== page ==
The white-bearded antshrike is a distinctive yet secretive bird, thought to be one of the rarest endemic avian species within its range (3). The male white-bearded antshrike is a rich reddish-brown, olive to buff below, with a black cap (2) (3) (4), and a crest which is raised when the bird is excited (5). When the crest is down, the head looks distinctly flattened (6). The lower throat and neck are black and, as the name suggests, there is a white collar, more buffy on the back of the neck, which extends onto the cheeks and chin. A white line is also sometimes visible in front of and behind the eye (2) (3) (4). The beak is quite stout (3) and, unusually for an antshrike, is only moderately hooked (6).
The female white-bearded antshrike is even more secretive than the male (7), and differs in having a reddish-brown crown, a conspicuous white line above the eye, and no black on the throat or breast (2) (3) (4). The female is similar in appearance to the white-collared foliage-gleaner, with which this species often associates (3), but the latter lacks the reddish crown and wings, and has a different beak shape (4). The song of the white-bearded antshrike, given by both the male and female, is a series of six to twelve soft, fairly melodic, high-pitched kiu notes (2) (3) (4), but the species rarely sings spontaneously, and is most easily found using tape-playback (6) (7).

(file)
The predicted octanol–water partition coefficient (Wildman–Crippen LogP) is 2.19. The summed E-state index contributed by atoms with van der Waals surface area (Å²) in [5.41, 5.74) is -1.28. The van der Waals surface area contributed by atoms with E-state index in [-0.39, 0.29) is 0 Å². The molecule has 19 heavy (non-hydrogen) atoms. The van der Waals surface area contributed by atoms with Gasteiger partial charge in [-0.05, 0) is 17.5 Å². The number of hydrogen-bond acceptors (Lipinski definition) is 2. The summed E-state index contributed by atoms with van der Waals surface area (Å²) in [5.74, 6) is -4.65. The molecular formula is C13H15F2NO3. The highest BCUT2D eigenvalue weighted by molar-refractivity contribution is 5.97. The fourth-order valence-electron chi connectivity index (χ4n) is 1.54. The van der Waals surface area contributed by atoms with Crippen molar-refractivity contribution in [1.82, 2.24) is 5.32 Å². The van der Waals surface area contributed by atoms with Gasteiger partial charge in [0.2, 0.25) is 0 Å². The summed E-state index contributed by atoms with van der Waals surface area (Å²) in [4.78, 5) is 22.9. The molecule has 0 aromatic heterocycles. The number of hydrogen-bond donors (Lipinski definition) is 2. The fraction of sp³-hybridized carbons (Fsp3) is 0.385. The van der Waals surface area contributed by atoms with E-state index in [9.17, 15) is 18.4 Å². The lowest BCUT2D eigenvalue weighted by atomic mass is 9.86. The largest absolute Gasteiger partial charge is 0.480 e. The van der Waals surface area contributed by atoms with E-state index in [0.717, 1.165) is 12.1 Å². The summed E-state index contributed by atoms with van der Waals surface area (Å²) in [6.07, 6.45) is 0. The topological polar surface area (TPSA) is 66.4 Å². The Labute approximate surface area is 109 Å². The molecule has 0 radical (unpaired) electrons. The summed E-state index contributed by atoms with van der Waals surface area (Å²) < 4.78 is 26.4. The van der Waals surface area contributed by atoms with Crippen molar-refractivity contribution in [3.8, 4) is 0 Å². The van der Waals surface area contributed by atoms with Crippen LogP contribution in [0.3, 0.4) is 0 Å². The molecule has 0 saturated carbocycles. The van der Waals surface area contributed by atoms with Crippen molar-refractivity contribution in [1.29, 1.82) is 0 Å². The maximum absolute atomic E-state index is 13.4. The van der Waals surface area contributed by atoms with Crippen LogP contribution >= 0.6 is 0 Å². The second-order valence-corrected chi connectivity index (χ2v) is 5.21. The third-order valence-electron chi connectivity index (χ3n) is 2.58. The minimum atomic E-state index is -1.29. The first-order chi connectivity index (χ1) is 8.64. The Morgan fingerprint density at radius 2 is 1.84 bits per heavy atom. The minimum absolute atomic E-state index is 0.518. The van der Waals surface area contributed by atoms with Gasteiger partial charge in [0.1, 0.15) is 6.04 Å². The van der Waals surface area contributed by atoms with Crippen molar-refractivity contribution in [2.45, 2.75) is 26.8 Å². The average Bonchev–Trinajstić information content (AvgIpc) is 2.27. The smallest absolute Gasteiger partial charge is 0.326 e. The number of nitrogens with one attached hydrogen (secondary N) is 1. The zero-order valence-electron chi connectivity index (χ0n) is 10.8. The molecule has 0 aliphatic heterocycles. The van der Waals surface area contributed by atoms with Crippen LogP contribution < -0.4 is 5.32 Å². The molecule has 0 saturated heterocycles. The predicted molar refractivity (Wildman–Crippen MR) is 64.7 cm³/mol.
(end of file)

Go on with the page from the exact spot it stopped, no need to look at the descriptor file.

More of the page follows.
- Length: 17 - 18 cm (2)